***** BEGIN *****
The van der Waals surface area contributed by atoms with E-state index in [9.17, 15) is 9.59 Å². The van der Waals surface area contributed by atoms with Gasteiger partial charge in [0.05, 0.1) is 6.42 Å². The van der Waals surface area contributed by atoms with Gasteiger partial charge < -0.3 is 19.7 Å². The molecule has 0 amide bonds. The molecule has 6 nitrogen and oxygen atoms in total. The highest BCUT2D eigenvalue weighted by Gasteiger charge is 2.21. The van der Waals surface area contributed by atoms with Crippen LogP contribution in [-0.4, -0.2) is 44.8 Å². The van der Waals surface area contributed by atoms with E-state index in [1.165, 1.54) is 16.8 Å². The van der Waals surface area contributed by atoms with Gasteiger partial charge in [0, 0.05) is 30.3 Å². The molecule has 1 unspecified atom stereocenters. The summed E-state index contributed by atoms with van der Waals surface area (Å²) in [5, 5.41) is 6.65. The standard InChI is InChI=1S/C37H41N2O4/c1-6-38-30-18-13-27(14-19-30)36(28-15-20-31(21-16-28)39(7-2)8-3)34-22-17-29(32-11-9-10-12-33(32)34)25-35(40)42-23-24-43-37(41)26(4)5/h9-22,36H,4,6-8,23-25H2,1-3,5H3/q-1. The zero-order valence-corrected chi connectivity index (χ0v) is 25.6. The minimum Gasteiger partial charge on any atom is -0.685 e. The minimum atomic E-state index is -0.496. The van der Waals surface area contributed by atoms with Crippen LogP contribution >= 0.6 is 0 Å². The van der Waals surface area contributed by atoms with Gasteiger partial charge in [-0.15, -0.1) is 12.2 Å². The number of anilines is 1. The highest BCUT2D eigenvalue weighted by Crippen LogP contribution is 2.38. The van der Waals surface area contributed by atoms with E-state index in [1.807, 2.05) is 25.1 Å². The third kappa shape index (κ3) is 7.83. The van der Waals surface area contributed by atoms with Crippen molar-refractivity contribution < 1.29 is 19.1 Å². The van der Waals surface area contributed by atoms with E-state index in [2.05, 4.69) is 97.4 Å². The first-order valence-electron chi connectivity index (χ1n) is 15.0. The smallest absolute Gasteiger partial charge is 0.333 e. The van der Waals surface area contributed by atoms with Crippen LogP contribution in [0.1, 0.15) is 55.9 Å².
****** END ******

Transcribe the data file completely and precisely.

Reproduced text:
The van der Waals surface area contributed by atoms with E-state index in [9.17, 15) is 9.59 Å². The van der Waals surface area contributed by atoms with Gasteiger partial charge in [0.05, 0.1) is 6.42 Å². The van der Waals surface area contributed by atoms with Gasteiger partial charge < -0.3 is 19.7 Å². The molecule has 0 amide bonds. The molecule has 6 nitrogen and oxygen atoms in total. The highest BCUT2D eigenvalue weighted by Gasteiger charge is 2.21. The van der Waals surface area contributed by atoms with Crippen LogP contribution in [-0.4, -0.2) is 44.8 Å². The van der Waals surface area contributed by atoms with E-state index in [1.165, 1.54) is 16.8 Å². The van der Waals surface area contributed by atoms with Gasteiger partial charge in [0, 0.05) is 30.3 Å². The molecule has 1 unspecified atom stereocenters. The summed E-state index contributed by atoms with van der Waals surface area (Å²) in [5, 5.41) is 6.65. The standard InChI is InChI=1S/C37H41N2O4/c1-6-38-30-18-13-27(14-19-30)36(28-15-20-31(21-16-28)39(7-2)8-3)34-22-17-29(32-11-9-10-12-33(32)34)25-35(40)42-23-24-43-37(41)26(4)5/h9-22,36H,4,6-8,23-25H2,1-3,5H3/q-1. The zero-order valence-corrected chi connectivity index (χ0v) is 25.6. The minimum Gasteiger partial charge on any atom is -0.685 e. The minimum atomic E-state index is -0.496. The van der Waals surface area contributed by atoms with Crippen LogP contribution >= 0.6 is 0 Å². The van der Waals surface area contributed by atoms with Gasteiger partial charge in [-0.15, -0.1) is 12.2 Å². The number of anilines is 1. The highest BCUT2D eigenvalue weighted by Crippen LogP contribution is 2.38. The van der Waals surface area contributed by atoms with E-state index in [1.807, 2.05) is 25.1 Å². The third kappa shape index (κ3) is 7.83. The van der Waals surface area contributed by atoms with Crippen molar-refractivity contribution < 1.29 is 19.1 Å². The van der Waals surface area contributed by atoms with E-state index in [2.05, 4.69) is 97.4 Å². The first-order valence-electron chi connectivity index (χ1n) is 15.0. The smallest absolute Gasteiger partial charge is 0.333 e. The van der Waals surface area contributed by atoms with Crippen LogP contribution in [0.1, 0.15) is 55.9 Å².